We are looking to have our first meeting this week. Here is what we plan to discuss:
1. identifying the problem 2. talking through solutions 3. identifying the actions to needed to present a realistic version of that solution to leadership team. (i.e. do we need an architect, do we need a capital campaign, do we need a sermon series on being better stewards of what we already have, etc.)
If you would like to share concerns or ideas about this, please contact any member of this team.
Editor in Chief
Friends, I would like to take a moment to thank my friend Hannah Kuhl. As have probably come to understand if you've read my writing over the last few years, I'm not a very careful writer. I make mistakes, miss words, use words incorrectly and misspell. Hannah has patiently edited newsletters for me the past few years. She has entered a season of busy and graciously asked to step down. So I need a new editor in chief. Time commitment is about ten minutes a week and can be done digitally. email me @ email@example.com if you can help this way.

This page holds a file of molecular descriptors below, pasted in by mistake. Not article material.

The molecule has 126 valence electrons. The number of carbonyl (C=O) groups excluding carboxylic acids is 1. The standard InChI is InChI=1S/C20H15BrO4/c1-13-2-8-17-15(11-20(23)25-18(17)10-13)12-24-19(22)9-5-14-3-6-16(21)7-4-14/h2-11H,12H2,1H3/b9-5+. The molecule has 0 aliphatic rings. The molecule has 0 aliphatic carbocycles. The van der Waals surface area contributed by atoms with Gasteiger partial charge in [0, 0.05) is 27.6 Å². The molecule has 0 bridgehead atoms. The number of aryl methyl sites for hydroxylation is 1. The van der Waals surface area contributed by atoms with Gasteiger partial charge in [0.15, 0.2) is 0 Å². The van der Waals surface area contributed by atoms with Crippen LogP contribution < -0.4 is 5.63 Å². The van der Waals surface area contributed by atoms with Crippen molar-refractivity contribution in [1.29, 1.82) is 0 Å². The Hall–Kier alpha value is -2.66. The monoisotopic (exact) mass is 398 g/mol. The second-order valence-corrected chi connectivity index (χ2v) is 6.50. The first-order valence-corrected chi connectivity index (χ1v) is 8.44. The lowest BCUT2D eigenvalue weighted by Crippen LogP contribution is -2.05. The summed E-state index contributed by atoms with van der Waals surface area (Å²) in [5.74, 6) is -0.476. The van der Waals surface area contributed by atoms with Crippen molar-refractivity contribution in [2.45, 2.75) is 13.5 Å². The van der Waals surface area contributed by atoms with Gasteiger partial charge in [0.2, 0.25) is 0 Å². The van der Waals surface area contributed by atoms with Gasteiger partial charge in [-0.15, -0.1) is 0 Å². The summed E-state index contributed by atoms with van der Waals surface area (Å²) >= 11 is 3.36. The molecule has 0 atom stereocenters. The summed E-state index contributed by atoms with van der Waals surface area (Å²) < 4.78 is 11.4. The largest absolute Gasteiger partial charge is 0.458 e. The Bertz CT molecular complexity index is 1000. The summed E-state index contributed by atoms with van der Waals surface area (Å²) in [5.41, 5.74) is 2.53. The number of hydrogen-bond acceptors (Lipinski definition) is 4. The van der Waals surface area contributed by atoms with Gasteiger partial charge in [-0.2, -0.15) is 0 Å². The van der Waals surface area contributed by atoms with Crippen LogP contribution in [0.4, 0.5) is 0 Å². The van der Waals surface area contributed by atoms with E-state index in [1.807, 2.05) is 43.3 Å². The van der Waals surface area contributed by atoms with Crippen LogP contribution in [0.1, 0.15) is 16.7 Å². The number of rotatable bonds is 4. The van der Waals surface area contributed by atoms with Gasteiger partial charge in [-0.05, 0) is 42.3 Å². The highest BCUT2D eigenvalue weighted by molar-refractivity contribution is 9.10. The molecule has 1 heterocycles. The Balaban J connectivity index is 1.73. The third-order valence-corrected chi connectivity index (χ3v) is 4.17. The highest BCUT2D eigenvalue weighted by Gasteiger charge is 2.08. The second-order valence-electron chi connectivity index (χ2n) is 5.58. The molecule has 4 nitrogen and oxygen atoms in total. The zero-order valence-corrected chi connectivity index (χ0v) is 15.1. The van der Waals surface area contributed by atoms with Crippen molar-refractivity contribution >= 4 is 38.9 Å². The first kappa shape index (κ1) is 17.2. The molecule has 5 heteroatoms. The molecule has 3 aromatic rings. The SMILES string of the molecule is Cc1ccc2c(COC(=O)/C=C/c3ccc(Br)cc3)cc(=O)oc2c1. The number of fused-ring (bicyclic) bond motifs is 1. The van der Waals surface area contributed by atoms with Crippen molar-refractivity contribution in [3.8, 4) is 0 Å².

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Work is Worship
Greeters: Juliet & Ricky
Coffee Makers: Angel Snow
Mug Cleaners: Dodsons
Money Counter: Justin Pond
- Sunday Sermon Text: Luke 9:52-62
- MD Chains Location: Taco Bell
- There will be a UBCYP Board Games Night on Friday, July 8th at 7pm. Sign up in the lobby on Sunday to get the address! Space is limited, so be sure to sign up asap if you are interested. If you aren’t going to be around on Sunday, you can sign up by emailing firstname.lastname@example.org.
- Next UBC Town Hall will be after church on July 3rd.
Do you have an emergency and need to talk to a pastor?
254 413 2611
If you have a concern or an idea for UBC that you’d like to share with someone that is not on staff, feel free to contact one of our leadership team members.
Chair- Kristin Dodson: email@example.com
Joy Wineman: firstname.lastname@example.org
Stan Denman: Stan_Denman@baylor.edu
David Wilhite: David_Wilhite@baylor.edu
Bridget Heins: email@example.com
Sharyl Loeung: firstname.lastname@example.org
Jon Davis: email@example.com
UBC Finance Team
Do you have a question about UBC’s financial affairs? Please feel free to contact any of your finance team members.
Josh McCormick: Josh.McCormick@dwyergroup.com
Hannah Kuhl: HannahKuhl@hotmail.com
Justin Pond: firstname.lastname@example.org
Anna Tilson: Anna_Tilson@jrbt.com
Doug McNamee: email@example.com
UBC HR Team
If you have concerns about staff and would like contact our human resources team, please feel free to email any of the following members.
Maxcey Blaylock: firstname.lastname@example.org
Mathew Crawford: email@example.com
Rob Engblom: Rob_Engblom@baylor.edu
Ross Van Dyke: Ross_Vandyke@baylor.edu